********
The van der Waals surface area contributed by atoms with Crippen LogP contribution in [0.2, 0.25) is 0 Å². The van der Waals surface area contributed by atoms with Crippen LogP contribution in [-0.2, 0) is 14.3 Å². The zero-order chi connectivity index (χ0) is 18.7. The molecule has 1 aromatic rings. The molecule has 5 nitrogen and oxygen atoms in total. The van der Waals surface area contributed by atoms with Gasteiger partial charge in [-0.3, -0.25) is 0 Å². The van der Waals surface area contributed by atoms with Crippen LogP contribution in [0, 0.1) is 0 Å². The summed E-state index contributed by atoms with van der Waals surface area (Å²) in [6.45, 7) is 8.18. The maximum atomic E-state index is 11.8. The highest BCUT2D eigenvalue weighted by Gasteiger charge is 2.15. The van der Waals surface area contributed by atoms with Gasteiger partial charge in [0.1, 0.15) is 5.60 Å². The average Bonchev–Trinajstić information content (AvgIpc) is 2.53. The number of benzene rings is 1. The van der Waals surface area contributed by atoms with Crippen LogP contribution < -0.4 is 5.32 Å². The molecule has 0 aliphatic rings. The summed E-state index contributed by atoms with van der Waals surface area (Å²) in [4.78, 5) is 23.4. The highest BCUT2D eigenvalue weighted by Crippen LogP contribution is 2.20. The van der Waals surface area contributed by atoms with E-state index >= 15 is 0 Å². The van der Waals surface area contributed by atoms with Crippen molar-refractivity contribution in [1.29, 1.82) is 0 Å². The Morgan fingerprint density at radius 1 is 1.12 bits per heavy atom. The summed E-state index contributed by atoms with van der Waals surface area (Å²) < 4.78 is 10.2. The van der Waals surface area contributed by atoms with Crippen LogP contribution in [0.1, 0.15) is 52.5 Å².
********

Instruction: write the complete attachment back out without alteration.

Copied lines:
The van der Waals surface area contributed by atoms with Crippen LogP contribution in [0.2, 0.25) is 0 Å². The van der Waals surface area contributed by atoms with Crippen LogP contribution in [-0.2, 0) is 14.3 Å². The zero-order chi connectivity index (χ0) is 18.7. The molecule has 1 aromatic rings. The molecule has 5 nitrogen and oxygen atoms in total. The van der Waals surface area contributed by atoms with Gasteiger partial charge in [-0.3, -0.25) is 0 Å². The van der Waals surface area contributed by atoms with Crippen LogP contribution in [0, 0.1) is 0 Å². The summed E-state index contributed by atoms with van der Waals surface area (Å²) in [6.45, 7) is 8.18. The maximum atomic E-state index is 11.8. The highest BCUT2D eigenvalue weighted by Gasteiger charge is 2.15. The van der Waals surface area contributed by atoms with Gasteiger partial charge in [0.1, 0.15) is 5.60 Å². The average Bonchev–Trinajstić information content (AvgIpc) is 2.53. The number of benzene rings is 1. The van der Waals surface area contributed by atoms with Crippen LogP contribution < -0.4 is 5.32 Å². The molecule has 0 aliphatic rings. The summed E-state index contributed by atoms with van der Waals surface area (Å²) in [4.78, 5) is 23.4. The highest BCUT2D eigenvalue weighted by Crippen LogP contribution is 2.20. The van der Waals surface area contributed by atoms with E-state index >= 15 is 0 Å². The van der Waals surface area contributed by atoms with Crippen molar-refractivity contribution in [1.29, 1.82) is 0 Å². The Morgan fingerprint density at radius 1 is 1.12 bits per heavy atom. The summed E-state index contributed by atoms with van der Waals surface area (Å²) < 4.78 is 10.2. The van der Waals surface area contributed by atoms with Crippen LogP contribution in [0.1, 0.15) is 52.5 Å².